This doesn't refer to my jury service Monday, because I didn't get chosen to serve. I basically spent the day in a courtroom with about forty other people, all of us were questioned by the judge, and without revealing any details (because we were all asked not to), I'll just say that I wasn't chosen.
I was paid $17.20 by Cook County (that amount hasn't been raised in at least twenty-three years, because that's precisely what I got the first time I was called for jury duty in 1982), $6 of which went for lunch. At least they give you free parking.
That done, on an unseasonably warm (84 degrees at game time) September evening, I went with hope to Wrigley Field, to see if the Cubs had a September miracle left in them.
Case closed, my friends. My one day of unreasonable hope ended at the hands of the really awful Cincinnati Reds, who defeated the Cubs for the eighth time in thirteen meetings this year, 5-2, in a game that was much closer than that.
Greg Maddux will now have to win all three of his remaining starts to get to fifteen. And don't think he's going to get another one squeezed in by skipping someone's turn -- he said after today's game:
Maddux did, in fact, throw a very good game Monday night. He made exactly two mistakes, back to back to Javier Valentin (who absolutely kills the Cubs), and Wily Mo Pena.
Still, Maddux kept the game close till he was lifted after seven innings for pinch-hitter Jeromy Burnitz (who sat, according to Dusty Baker's radio show, because he's "slumping") -- should have left him on the bench; he struck out swinging and looked bad doing it.
Jermaine Van Buren came in and couldn't hit the strike zone, even though Henry Blanco went to the mound twice to try to show him where it was; he got lucky because for some reason, Ryan Freel decided he wanted to try to steal third against Blanco, who threw him out easily.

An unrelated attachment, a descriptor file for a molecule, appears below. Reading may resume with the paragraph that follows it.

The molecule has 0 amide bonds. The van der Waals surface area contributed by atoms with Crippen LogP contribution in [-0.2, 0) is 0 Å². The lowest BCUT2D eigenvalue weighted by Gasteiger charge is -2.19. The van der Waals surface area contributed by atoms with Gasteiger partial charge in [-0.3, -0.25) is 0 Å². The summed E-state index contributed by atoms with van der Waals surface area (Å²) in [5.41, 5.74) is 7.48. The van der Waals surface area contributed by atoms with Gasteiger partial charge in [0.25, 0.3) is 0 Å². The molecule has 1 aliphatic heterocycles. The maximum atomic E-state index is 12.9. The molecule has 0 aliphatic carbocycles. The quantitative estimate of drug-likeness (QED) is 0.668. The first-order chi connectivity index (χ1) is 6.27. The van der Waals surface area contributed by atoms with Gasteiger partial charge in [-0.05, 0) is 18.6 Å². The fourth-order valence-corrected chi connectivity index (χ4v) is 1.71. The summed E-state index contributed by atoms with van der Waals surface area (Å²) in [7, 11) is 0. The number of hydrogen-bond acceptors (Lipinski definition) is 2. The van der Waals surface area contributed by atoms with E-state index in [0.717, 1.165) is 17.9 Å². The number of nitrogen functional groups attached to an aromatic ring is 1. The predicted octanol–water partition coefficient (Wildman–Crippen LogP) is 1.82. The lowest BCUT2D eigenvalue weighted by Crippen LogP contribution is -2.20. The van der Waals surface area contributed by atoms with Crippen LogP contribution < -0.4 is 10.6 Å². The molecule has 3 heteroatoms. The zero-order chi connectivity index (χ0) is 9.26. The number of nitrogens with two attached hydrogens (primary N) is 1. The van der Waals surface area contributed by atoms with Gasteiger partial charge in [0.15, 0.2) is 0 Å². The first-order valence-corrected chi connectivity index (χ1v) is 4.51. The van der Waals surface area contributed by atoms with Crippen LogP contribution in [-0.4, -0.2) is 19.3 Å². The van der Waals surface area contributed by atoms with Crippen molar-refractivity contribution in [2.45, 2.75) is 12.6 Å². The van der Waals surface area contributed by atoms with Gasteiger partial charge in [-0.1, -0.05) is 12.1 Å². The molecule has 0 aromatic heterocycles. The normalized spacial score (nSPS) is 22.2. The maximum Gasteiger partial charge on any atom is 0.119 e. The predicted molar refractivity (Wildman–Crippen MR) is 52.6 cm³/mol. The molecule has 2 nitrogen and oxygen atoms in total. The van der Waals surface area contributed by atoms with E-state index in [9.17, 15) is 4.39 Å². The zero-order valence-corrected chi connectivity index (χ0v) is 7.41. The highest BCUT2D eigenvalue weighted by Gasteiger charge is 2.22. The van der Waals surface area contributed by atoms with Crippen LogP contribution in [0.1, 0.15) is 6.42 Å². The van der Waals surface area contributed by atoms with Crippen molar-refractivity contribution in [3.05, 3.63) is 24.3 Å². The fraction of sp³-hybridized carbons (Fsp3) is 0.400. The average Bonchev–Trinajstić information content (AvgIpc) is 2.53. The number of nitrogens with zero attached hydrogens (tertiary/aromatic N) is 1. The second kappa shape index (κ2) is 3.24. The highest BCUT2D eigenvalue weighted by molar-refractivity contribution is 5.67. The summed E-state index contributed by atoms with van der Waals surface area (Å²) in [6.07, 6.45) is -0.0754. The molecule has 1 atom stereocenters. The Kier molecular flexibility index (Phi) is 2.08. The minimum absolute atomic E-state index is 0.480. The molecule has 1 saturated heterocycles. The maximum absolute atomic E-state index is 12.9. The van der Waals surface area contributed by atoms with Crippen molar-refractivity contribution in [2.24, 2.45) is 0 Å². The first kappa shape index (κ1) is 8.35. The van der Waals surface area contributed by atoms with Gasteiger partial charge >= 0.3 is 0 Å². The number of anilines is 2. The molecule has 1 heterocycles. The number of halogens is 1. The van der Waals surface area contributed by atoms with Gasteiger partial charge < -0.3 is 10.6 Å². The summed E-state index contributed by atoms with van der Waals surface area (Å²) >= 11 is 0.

Yet another reason that Blanco ought to get more playing time. Dave, whose Rockford Riverhawks were eliminated from the Frontier League playoffs on Saturday, came to the game and said that Blanco might have been the Cubs' best off-season pickup. I agreed, though that also says quite a bit about the rest of the off-season pickups, too.
Dave, Howard, Mike, Jeff and I spent a lot of time discussing what the Cubs could do in the offseason. Consensus: Nomar Garciaparra, who had three hits and raised his season average to .287, ought to be re-signed to play left field. Then, you could live with Jerry Hairston in CF if you go out and sign (or trade for) a power bat in right field. Hairston once played for Dave when Dave coached a semi-pro summer team in this area, and Dave said Hairston has really impressed him in the last month with how hard he's worked to become a good outfielder. He's not great, but he is at least adequate, which was certainly not the case when I first saw him play in spring training, where "terrible" is the first adjective that comes to mind.
After Matt Murton homered for the Cubs' first run (his fourth of the year, to the opposite field, no less), I asked Dave if he thought Murton could be that RF power bat. He says no -- but Murton has the four homers in 76 at-bats, implying that he could eventually develop into a 20-25 HR guy, just as we discussed here the other week, someone like Paul O'Neill was for many years with the Yankees.
We'd all take that, I'm sure. Murton, for his part, will definitely start the next two games for sure; lefty Eric Milton will go tomorrow, and the Reds have just pulled righty Luke Hudson from their rotation and lefty Randy Keisler will go on Wednesday.